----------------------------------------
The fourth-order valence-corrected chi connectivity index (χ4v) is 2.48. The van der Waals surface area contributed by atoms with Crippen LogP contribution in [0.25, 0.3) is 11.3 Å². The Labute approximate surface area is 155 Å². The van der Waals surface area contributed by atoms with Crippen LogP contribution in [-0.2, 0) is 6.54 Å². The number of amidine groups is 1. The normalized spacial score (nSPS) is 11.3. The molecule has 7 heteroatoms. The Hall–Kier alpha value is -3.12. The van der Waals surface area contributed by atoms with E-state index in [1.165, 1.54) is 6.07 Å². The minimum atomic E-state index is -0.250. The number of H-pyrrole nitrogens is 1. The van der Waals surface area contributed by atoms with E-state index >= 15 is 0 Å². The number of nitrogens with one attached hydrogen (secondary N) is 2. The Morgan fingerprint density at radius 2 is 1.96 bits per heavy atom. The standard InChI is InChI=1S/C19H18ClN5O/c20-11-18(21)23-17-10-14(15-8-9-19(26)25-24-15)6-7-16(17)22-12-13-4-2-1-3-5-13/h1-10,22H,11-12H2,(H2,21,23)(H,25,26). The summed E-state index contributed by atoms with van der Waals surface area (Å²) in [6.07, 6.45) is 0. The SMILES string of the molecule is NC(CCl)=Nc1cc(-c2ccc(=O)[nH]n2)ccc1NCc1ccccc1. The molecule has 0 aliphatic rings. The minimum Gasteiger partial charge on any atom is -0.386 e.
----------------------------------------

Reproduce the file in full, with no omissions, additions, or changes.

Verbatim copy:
The fourth-order valence-corrected chi connectivity index (χ4v) is 2.48. The van der Waals surface area contributed by atoms with Crippen LogP contribution in [0.25, 0.3) is 11.3 Å². The Labute approximate surface area is 155 Å². The van der Waals surface area contributed by atoms with Crippen LogP contribution in [-0.2, 0) is 6.54 Å². The number of amidine groups is 1. The normalized spacial score (nSPS) is 11.3. The molecule has 7 heteroatoms. The Hall–Kier alpha value is -3.12. The van der Waals surface area contributed by atoms with E-state index in [1.165, 1.54) is 6.07 Å². The minimum atomic E-state index is -0.250. The number of H-pyrrole nitrogens is 1. The van der Waals surface area contributed by atoms with E-state index >= 15 is 0 Å². The number of nitrogens with one attached hydrogen (secondary N) is 2. The Morgan fingerprint density at radius 2 is 1.96 bits per heavy atom. The standard InChI is InChI=1S/C19H18ClN5O/c20-11-18(21)23-17-10-14(15-8-9-19(26)25-24-15)6-7-16(17)22-12-13-4-2-1-3-5-13/h1-10,22H,11-12H2,(H2,21,23)(H,25,26). The summed E-state index contributed by atoms with van der Waals surface area (Å²) in [6.07, 6.45) is 0. The SMILES string of the molecule is NC(CCl)=Nc1cc(-c2ccc(=O)[nH]n2)ccc1NCc1ccccc1. The molecule has 0 aliphatic rings. The minimum Gasteiger partial charge on any atom is -0.386 e.